It has been suggested that lamellocytes are derived from sessile hemocytes in the posterior of the animal (Márkus et al.,2009). To further investigate the origin of lamellocytes, circulating hemocytes of various genotypes were observed. eater-Gal4 was used to drive lamellocyte-inducing genes in plasmatocytes. Hemolymph was collected from these animals and co-labeling was observed between lamellocyte markers and eater-GFP, suggesting that the lamellocyte was derived from a circulating plasmatocyte. There may be a subset of plasmatocytes that are able to differentiate into lamellocytes upon genetic induction or wasp parasitization, as not all lamellocytes were eater-positive. It was also observed that eater-GFP had a decreased expression level in lamellocytes as opposed to plasmatocytes. This decrease in eater may be caused by the loss of plasmatocyte identity and the gain of lamellocyte identity. Taken together, these findings are supportive of the existence of a plasmatocyte to lamellocyte differentiation program (see Fig. 5).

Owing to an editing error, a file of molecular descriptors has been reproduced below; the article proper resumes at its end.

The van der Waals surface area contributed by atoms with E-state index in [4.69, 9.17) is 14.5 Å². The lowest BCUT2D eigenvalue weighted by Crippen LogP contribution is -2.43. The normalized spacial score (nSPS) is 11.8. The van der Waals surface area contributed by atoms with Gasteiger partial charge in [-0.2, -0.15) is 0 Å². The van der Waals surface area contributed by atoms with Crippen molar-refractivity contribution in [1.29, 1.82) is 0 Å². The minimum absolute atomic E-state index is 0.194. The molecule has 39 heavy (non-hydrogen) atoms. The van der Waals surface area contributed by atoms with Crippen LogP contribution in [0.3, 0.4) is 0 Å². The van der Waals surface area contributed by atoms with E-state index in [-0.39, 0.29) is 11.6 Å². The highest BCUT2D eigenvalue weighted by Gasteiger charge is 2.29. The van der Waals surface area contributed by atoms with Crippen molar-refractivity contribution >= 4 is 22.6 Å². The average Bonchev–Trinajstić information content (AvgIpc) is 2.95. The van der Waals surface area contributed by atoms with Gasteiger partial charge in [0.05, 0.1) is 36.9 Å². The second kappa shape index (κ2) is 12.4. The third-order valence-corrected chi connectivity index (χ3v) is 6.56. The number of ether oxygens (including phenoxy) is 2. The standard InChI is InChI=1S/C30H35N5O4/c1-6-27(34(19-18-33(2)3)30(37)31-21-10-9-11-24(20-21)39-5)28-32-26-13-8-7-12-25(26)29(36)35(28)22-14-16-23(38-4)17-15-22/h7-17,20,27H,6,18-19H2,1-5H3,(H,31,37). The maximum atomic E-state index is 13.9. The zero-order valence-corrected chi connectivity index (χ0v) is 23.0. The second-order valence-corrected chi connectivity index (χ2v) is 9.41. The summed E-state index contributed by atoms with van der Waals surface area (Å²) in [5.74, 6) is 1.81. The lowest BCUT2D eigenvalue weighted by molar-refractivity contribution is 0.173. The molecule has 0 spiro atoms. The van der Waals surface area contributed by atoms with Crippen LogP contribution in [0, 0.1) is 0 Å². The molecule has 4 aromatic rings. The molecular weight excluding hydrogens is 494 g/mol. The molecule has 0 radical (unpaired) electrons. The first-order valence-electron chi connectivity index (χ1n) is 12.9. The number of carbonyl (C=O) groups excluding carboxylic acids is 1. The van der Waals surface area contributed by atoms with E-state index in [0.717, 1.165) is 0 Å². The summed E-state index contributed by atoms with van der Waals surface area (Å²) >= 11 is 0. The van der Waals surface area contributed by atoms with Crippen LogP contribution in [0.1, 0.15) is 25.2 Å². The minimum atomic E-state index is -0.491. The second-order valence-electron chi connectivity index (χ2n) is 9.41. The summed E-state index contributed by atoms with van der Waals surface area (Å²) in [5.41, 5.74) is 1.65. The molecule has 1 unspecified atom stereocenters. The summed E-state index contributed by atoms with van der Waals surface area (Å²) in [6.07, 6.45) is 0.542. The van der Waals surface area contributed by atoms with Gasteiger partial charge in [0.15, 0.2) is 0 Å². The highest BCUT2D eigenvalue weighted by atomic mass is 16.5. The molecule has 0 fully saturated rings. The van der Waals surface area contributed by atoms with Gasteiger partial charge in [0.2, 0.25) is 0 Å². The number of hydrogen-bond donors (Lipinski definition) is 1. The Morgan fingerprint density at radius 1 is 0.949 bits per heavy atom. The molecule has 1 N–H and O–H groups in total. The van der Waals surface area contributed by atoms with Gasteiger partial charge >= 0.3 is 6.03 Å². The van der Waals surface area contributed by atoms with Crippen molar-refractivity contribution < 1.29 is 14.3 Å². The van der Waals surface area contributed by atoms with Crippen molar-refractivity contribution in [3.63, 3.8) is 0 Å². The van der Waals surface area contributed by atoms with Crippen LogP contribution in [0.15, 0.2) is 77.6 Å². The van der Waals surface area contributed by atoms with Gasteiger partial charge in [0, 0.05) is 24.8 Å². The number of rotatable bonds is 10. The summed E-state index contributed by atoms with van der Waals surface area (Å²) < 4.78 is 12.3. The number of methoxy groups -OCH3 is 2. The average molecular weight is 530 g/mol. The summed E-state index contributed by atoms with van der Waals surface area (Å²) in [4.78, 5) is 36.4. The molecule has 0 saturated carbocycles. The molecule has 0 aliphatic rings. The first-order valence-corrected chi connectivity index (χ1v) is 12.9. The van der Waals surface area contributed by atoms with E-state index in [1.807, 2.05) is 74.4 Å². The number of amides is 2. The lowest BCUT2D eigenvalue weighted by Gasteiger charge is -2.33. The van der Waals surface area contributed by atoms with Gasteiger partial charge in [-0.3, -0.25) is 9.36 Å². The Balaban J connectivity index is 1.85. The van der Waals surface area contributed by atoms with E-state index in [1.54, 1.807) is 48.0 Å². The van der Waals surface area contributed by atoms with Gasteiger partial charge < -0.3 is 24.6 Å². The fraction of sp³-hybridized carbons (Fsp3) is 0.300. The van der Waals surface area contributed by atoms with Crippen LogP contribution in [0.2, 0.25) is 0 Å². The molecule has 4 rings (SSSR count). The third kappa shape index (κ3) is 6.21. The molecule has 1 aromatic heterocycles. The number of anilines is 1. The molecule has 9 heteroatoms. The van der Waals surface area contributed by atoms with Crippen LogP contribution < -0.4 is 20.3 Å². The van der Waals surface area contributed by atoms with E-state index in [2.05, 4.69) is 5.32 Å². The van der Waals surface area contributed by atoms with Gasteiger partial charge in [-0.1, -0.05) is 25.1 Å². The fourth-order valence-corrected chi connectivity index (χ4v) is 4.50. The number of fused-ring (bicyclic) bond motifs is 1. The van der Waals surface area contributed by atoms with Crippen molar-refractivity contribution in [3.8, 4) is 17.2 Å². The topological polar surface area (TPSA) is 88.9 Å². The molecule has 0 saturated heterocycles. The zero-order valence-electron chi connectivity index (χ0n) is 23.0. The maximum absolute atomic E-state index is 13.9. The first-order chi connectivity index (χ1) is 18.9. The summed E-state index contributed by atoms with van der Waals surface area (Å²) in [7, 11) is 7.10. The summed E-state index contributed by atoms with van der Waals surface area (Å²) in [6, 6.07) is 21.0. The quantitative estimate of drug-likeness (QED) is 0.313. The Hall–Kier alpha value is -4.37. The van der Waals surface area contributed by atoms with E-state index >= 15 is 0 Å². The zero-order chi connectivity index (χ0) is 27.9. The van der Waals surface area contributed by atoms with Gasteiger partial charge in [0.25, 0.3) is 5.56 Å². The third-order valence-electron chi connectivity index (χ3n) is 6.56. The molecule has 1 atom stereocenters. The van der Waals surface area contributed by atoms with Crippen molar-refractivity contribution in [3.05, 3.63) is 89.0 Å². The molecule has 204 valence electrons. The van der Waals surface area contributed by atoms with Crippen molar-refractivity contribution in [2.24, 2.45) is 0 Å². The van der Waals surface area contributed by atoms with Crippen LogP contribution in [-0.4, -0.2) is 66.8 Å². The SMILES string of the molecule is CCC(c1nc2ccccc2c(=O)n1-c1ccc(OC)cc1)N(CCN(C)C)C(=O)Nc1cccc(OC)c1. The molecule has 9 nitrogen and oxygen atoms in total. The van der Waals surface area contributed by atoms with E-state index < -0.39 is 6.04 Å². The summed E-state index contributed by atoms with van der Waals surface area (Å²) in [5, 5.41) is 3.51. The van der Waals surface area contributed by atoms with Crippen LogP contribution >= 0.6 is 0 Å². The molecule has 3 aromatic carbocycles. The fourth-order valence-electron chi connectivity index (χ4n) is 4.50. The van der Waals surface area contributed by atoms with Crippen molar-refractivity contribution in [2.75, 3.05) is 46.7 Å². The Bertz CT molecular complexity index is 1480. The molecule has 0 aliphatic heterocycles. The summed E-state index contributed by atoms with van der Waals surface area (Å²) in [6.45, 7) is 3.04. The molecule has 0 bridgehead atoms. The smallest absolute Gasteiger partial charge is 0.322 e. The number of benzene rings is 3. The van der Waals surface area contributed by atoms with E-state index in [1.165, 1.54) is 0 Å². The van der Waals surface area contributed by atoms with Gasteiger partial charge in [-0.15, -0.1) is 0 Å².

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Figure 5. Factors controlling cell fate decisions during Drosophila hematopoiesis. Prohemocytes give rise to all three known types of Drosophila hemocytes. Crystal cells are specified by N signaling as well as an interaction between the Lz and Srp transcription factors. This cell fate is inhibited by an interaction between Ush and the SrpNC isoform. Gcm and Gcm2 regulate the differentiation of plasmatocytes, the macrophages within the hemolymph. In nature, lamellocytes are rare, although they become abundant in response to Leptopilina wasp parasitization. Lamellocytes can also be induced by genetic perturbation of specific genetic programs. Similar to the crystal cell lineage, the lamellocyte fate is suppressed by Ush. Lamellocytes can also be derived from a subpopulation of plasmatocytes.